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Interview with Head of Ukrainian public broadcaster Mykola Chernotytskyi

09 March 2022
Interview with Head of Ukrainian public broadcaster Mykola Chernotytskyi

Mykola Chernotytskyi was appointed Head of the Managing Board of our Ukrainian Member UA:PBC less than 12 months ago. He is leading a team of 4,500 employees as they work to keep the Ukrainian population abreast of the latest developments in the Russian invasion. 

On Sunday (6 March), he spoke to Radka Betcheva, our Head of Member Relations CEE, about how UA:PBC were continuing to broadcast despite the challenges and risks and what it meant to be part of the bigger family of public service broadcasters.

Q: How are you managing to keep the Ukrainian population informed about developments in this war? 

A: We are now working as part of a big media group. We work together with One Plus One, Inter, Ukraine, ICTV and the state company Rada to produce Marathon UA_Razom (Together). Every broadcaster produces five hours of content every day and it is broadcast one by one. We are all united on one big channel. We have united to be strong. 

On the main channels (UA PERSHY, UA KULTURA) we have equal broadcast time with the others but, on our regional channels, we produce and broadcast more than five hours of content. 

Over the last week, we have been in a news regime and we have been broadcasting only news. It is also about the safety of the people. We provide instructions for survival. We explain to people what they should do if their homes are bombed, and we inform people about their personal safety.

Q: UA:PBC has 27 regional channels, 36 websites, 100 social media pages. How are you continuing to run UA-PBC at this point?

A: The regional channels have unified now in one. It is the same for radio. 

We have also strengthened our Telegram channel. Telegram is a messenger-like platform. It is very popular in Ukraine. Our Telegram channel is getting really very strong. Before the war, we had 12,000 subscribers. Today we have 230,000 people. It offers very succinct and short information and is very useful. You can read very quickly what happens. Our digital team can also obviously work out of the office. 

There are two young people who work for digital. They remain in Kyiv and manage the Telegram channel and other digital issues from there. Some parts of the team work in other cities. If we have internet, we do not have a problem. However, the safety of our people is our major concern. The two young people in Kyiv, for instance, do not want to be evacuated and they say that they will continue to work in Kyiv.

Q: How are your staff managing to live and work in Kyiv and in the other regional centers? 

A: We have 4,500 people working for UA:PBC. We try to connect with everyone and understand if they are safe. A lot of staff are working from home because it is way too dangerous for them to go to the office. Especially people who are in Kharkiv and Chernihiv. 

The manager of our Kharkiv branch’s neighbour’s apartment was bombed. He and his family have survived, but this is what we are facing now. The people in Kharkiv have to constantly go to the bomb shelters. Some of them have organized WIFI and Internet so that they can still work in the shelters.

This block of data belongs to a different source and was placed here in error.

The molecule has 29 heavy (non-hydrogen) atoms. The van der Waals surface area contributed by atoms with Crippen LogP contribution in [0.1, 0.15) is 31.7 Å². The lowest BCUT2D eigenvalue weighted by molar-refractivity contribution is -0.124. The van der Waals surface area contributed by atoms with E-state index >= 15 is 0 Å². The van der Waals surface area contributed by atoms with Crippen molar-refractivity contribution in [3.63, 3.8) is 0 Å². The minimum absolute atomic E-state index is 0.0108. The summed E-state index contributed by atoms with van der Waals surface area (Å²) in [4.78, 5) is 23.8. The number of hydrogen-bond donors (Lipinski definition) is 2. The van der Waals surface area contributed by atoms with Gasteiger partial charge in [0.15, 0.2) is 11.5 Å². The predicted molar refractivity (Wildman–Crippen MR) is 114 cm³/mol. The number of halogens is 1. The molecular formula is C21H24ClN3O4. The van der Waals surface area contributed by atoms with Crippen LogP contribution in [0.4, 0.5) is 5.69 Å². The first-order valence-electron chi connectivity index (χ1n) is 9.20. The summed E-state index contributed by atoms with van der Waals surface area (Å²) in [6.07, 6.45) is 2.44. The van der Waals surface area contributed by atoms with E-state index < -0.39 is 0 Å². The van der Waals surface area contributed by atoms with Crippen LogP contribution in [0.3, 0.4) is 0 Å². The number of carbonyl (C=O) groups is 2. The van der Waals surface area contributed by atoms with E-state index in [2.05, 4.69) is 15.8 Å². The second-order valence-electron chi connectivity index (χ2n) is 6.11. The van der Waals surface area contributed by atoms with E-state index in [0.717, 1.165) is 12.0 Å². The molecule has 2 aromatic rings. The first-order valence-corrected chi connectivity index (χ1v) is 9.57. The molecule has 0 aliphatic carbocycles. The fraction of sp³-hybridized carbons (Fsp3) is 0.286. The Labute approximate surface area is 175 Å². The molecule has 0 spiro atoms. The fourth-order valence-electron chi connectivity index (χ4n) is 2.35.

We have moved our HQ to the West of Ukraine, and we are living and working together in Lviv. We are regrouping all the time and it is a continuous process. 

Q: How has UA:PBC managed to stay on air in these difficult circumstances?

A: Currently, we are broadcasting on satellite, digital and radio. 

Three or four days ago, the Russians tried to jam our satellite and we had to use the reserve. In Kherson, the Russians attacked the TV tower and changed the digital multiplex channel to a Russian channel. The TV operator can’t control the whole tower. We can broadcast in some parts of the tower which are not occupied. 

Last week, the Russians bombed the tower which is near our office in Kyiv, which caused a break in our programmes for two hours but, since then, the technical transmitting company have managed to restore our broadcasts. 

The situation with radio is similar because we use the same towers for the radio signal. Yesterday, for example, the Russians broadcast on our frequency in Kherson. I highly appreciate it when colleagues from other countries take our radio signal and broadcast it in Romania and Poland and elsewhere. This is great and I would appreciate it if stations could broadcast in AM frequency which has very good penetration in Ukraine.

Q: How are you keeping the Ukrainian diaspora informed?

A: We have good relations with Poland’s TVP. They take our materials and re-broadcast them. They were the first to take our signal and broadcast it, followed by RTVSLO in Slovenia and LRT in Lithuania. TVP has also offered us one of their studios if we want to broadcast from there.

I hope that soon we will go back to Kyiv. We all want to come back to Kyiv and start broadcasting from Kyiv.

Q: What does it mean for you and your team to be part of the EBU and PSM community over the last days?  

A: I highly value the support from the EBU. I appreciate the EBU’s decision about Russia’s nonparticipation in the Eurovision Song Contest, because this is a principle question for us. 

I highly appreciate the support with technical equipment. And the concerts which the Members produce in support of Ukraine are a big support for us.

I am grateful for the support because we feel part of a community. I am happy that UA:PBC is part of the big and strong family of public service media.

Relevant links and documents


Claire Rainford

Head of Corporate Communications